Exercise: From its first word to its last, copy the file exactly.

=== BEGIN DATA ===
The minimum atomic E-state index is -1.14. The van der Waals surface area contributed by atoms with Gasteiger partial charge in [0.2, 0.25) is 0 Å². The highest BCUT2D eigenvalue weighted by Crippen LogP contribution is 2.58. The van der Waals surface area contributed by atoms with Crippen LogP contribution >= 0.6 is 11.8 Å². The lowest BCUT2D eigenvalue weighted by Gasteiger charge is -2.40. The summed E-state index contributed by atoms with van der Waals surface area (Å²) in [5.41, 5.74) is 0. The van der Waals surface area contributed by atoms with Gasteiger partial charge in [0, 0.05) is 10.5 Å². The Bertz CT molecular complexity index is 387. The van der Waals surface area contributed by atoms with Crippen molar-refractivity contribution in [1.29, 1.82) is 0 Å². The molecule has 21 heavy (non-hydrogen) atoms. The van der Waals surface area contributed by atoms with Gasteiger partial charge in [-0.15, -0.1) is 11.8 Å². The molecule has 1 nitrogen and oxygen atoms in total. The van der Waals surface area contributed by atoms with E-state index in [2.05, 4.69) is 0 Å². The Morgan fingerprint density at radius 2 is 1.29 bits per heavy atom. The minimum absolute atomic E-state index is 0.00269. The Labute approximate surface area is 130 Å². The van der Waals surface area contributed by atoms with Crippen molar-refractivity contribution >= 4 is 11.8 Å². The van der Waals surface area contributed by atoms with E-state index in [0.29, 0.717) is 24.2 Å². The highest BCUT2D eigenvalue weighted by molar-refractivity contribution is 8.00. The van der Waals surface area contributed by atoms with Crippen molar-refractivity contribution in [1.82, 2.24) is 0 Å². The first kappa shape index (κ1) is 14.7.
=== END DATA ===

The minimum atomic E-state index is -1.14. The van der Waals surface area contributed by atoms with Gasteiger partial charge in [0.2, 0.25) is 0 Å². The highest BCUT2D eigenvalue weighted by Crippen LogP contribution is 2.58. The van der Waals surface area contributed by atoms with Crippen LogP contribution >= 0.6 is 11.8 Å². The lowest BCUT2D eigenvalue weighted by Gasteiger charge is -2.40. The summed E-state index contributed by atoms with van der Waals surface area (Å²) in [5.41, 5.74) is 0. The van der Waals surface area contributed by atoms with Gasteiger partial charge in [0, 0.05) is 10.5 Å². The Bertz CT molecular complexity index is 387. The van der Waals surface area contributed by atoms with Crippen molar-refractivity contribution in [1.29, 1.82) is 0 Å². The molecule has 21 heavy (non-hydrogen) atoms. The van der Waals surface area contributed by atoms with Gasteiger partial charge in [-0.15, -0.1) is 11.8 Å². The molecule has 1 nitrogen and oxygen atoms in total. The van der Waals surface area contributed by atoms with E-state index in [2.05, 4.69) is 0 Å². The Morgan fingerprint density at radius 2 is 1.29 bits per heavy atom. The minimum absolute atomic E-state index is 0.00269. The Labute approximate surface area is 130 Å². The van der Waals surface area contributed by atoms with Crippen molar-refractivity contribution >= 4 is 11.8 Å². The van der Waals surface area contributed by atoms with E-state index in [0.29, 0.717) is 24.2 Å². The highest BCUT2D eigenvalue weighted by molar-refractivity contribution is 8.00. The van der Waals surface area contributed by atoms with Crippen molar-refractivity contribution in [1.82, 2.24) is 0 Å². The first kappa shape index (κ1) is 14.7.